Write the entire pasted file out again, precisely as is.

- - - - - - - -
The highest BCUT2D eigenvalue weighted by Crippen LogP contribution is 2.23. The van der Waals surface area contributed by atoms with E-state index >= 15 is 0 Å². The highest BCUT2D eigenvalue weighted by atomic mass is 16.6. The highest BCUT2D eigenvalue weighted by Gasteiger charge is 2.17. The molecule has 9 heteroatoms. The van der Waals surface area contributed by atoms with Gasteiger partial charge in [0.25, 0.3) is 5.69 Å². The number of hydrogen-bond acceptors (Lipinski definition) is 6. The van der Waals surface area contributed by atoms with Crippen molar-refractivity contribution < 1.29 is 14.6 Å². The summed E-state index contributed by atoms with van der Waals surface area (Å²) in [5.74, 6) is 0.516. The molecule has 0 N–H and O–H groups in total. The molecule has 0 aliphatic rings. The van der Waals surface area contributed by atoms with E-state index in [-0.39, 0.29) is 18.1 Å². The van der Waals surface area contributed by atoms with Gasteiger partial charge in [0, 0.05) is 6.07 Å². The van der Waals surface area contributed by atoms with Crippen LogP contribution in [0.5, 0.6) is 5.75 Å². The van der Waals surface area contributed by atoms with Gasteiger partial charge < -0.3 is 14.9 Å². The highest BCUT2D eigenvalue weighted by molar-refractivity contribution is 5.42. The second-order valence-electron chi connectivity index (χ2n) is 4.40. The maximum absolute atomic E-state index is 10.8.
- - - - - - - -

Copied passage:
The highest BCUT2D eigenvalue weighted by Crippen LogP contribution is 2.23. The van der Waals surface area contributed by atoms with E-state index >= 15 is 0 Å². The highest BCUT2D eigenvalue weighted by atomic mass is 16.6. The highest BCUT2D eigenvalue weighted by Gasteiger charge is 2.17. The molecule has 9 heteroatoms. The van der Waals surface area contributed by atoms with Gasteiger partial charge in [0.25, 0.3) is 5.69 Å². The number of hydrogen-bond acceptors (Lipinski definition) is 6. The van der Waals surface area contributed by atoms with Crippen molar-refractivity contribution < 1.29 is 14.6 Å². The summed E-state index contributed by atoms with van der Waals surface area (Å²) in [5.74, 6) is 0.516. The molecule has 0 N–H and O–H groups in total. The molecule has 0 aliphatic rings. The van der Waals surface area contributed by atoms with E-state index in [-0.39, 0.29) is 18.1 Å². The van der Waals surface area contributed by atoms with Gasteiger partial charge in [0, 0.05) is 6.07 Å². The van der Waals surface area contributed by atoms with Crippen LogP contribution in [0.5, 0.6) is 5.75 Å². The van der Waals surface area contributed by atoms with Gasteiger partial charge < -0.3 is 14.9 Å². The highest BCUT2D eigenvalue weighted by molar-refractivity contribution is 5.42. The second-order valence-electron chi connectivity index (χ2n) is 4.40. The maximum absolute atomic E-state index is 10.8.